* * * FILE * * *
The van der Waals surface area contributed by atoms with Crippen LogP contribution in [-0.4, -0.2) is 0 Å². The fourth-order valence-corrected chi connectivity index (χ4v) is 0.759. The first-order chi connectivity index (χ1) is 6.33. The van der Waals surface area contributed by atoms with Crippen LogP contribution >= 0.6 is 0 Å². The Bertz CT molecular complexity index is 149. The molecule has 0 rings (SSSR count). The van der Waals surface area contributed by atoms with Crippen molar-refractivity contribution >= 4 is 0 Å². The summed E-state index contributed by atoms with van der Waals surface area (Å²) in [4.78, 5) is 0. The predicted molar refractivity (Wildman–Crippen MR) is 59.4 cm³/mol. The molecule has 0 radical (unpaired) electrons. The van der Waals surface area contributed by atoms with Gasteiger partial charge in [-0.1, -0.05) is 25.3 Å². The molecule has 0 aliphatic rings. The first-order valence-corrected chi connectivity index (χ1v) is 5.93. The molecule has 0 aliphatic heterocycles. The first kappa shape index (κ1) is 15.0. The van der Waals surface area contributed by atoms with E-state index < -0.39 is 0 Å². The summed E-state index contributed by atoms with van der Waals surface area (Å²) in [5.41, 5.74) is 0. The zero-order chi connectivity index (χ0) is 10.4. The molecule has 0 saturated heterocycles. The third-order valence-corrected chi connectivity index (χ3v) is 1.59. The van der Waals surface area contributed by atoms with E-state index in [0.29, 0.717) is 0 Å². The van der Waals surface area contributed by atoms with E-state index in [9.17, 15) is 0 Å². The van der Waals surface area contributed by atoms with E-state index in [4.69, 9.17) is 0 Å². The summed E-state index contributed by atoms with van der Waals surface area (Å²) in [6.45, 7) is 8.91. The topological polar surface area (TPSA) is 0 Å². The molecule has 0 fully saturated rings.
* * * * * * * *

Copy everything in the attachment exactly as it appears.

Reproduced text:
The van der Waals surface area contributed by atoms with Crippen LogP contribution in [-0.4, -0.2) is 0 Å². The fourth-order valence-corrected chi connectivity index (χ4v) is 0.759. The first-order chi connectivity index (χ1) is 6.33. The van der Waals surface area contributed by atoms with Crippen LogP contribution >= 0.6 is 0 Å². The Bertz CT molecular complexity index is 149. The molecule has 0 rings (SSSR count). The van der Waals surface area contributed by atoms with Crippen molar-refractivity contribution >= 4 is 0 Å². The summed E-state index contributed by atoms with van der Waals surface area (Å²) in [4.78, 5) is 0. The predicted molar refractivity (Wildman–Crippen MR) is 59.4 cm³/mol. The molecule has 0 radical (unpaired) electrons. The van der Waals surface area contributed by atoms with Gasteiger partial charge in [-0.1, -0.05) is 25.3 Å². The molecule has 0 aliphatic rings. The first-order valence-corrected chi connectivity index (χ1v) is 5.93. The molecule has 0 aliphatic heterocycles. The first kappa shape index (κ1) is 15.0. The van der Waals surface area contributed by atoms with E-state index < -0.39 is 0 Å². The summed E-state index contributed by atoms with van der Waals surface area (Å²) in [5.41, 5.74) is 0. The zero-order chi connectivity index (χ0) is 10.4. The molecule has 0 saturated heterocycles. The third-order valence-corrected chi connectivity index (χ3v) is 1.59. The van der Waals surface area contributed by atoms with E-state index in [0.29, 0.717) is 0 Å². The van der Waals surface area contributed by atoms with E-state index in [9.17, 15) is 0 Å². The van der Waals surface area contributed by atoms with E-state index in [4.69, 9.17) is 0 Å². The summed E-state index contributed by atoms with van der Waals surface area (Å²) in [6.45, 7) is 8.91. The topological polar surface area (TPSA) is 0 Å². The molecule has 0 fully saturated rings.